WASHINGTON -- President Bush, a former oilman, is getting on the ethanol bandwagon.
In his State of the Union address Tuesday night, the president said he wants ethanol -- not just from corn but also from nonfood plants -- to be competitive with gasoline as a vehicle fuel within six years.
He told Congress and a national TV audience that the move to "this new kind of ethanol" is part of a plan to replace 75 percent of U.S. oil imports from the Middle East by 2025.
"America is addicted to oil," he said.
Bush's plan, which he called the Advanced Energy Initiative, also includes more government-funded research on hydrogen fuel. He called for better batteries for hybrid vehicles, which combine internal combustion engines and electric power.
Three years ago, Bush emphasized hydrogen fuel cells in his State of the Union message. But other options, such as ethanol, have gained ground in public discussions as more practical near-term alternatives to gasoline.
Automakers, especially General Motors, Ford Motor Co. and the Chrysler group, build hundreds of thousands of vehicles each year that can use a fuel called E85 as well as gasoline. E85 is 85 percent ethanol, a kind of alcohol, and 15 percent gasoline.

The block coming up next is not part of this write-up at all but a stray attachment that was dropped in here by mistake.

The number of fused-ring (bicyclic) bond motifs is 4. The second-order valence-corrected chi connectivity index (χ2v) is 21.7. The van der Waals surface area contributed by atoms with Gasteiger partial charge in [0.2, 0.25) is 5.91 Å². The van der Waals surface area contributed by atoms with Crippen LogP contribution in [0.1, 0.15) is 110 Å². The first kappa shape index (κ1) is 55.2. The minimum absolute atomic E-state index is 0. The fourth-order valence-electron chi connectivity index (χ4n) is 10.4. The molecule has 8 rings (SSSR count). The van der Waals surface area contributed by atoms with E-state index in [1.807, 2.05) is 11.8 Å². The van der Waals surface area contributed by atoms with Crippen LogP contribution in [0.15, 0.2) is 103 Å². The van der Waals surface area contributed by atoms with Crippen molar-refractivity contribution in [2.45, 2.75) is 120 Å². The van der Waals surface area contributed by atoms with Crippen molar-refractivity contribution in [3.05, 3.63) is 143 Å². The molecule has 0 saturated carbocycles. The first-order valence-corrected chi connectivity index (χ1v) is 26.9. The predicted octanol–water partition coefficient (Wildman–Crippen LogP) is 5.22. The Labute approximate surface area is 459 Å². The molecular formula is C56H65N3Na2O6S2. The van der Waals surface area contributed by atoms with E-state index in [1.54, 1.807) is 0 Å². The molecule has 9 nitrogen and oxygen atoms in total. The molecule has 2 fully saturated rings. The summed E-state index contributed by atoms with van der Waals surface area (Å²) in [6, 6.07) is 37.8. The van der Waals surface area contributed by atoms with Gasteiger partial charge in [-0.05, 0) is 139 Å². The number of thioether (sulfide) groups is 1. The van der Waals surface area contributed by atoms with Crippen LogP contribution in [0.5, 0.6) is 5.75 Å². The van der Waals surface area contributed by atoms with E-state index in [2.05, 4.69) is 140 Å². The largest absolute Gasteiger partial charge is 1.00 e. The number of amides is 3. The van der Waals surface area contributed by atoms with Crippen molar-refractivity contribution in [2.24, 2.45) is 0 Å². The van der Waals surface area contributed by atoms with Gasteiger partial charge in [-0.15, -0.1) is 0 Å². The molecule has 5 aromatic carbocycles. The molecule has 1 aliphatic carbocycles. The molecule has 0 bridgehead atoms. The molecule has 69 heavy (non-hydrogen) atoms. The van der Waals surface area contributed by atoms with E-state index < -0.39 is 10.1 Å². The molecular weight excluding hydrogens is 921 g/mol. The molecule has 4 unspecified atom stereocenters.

Critics call production of these flexible-fuel vehicles a phony move by car companies to earn credits that help them meet federal fuel economy standards. Most of the vehicles never burn anything but gasoline. Only about 600 filling stations, mostly in the corn-growing Midwest, offer E85.
But GM and Ford insist that E85 is a realistic alternative to gasoline. They seek ways to expand availability of and consumer demand for the fuel. Coalitions of interest groups, including environmentalists and national defense experts, have joined them.
Early reaction to Bush's plan called it too little and too long-term.
"The president offered a very modest proposal to reduce our dependence on foreign oil -- a promise he's made and broken in the past," said Jerome Ringo, president of a coalition called Apollo Alliance.
Jason Mark, clean-vehicles director of the Union of Concerned Scientists, said: "The president has admitted we're addicted to oil. There's no reason to drag that addiction out 20 years."
Last August, Congress passed a comprehensive energy bill that incorporated many Bush administration energy policies. But when gasoline prices soared in the wake of Hurricane Katrina, many officials and activists in Washington demanded more action.
You may e-mail Harry Stoffer at [email protected]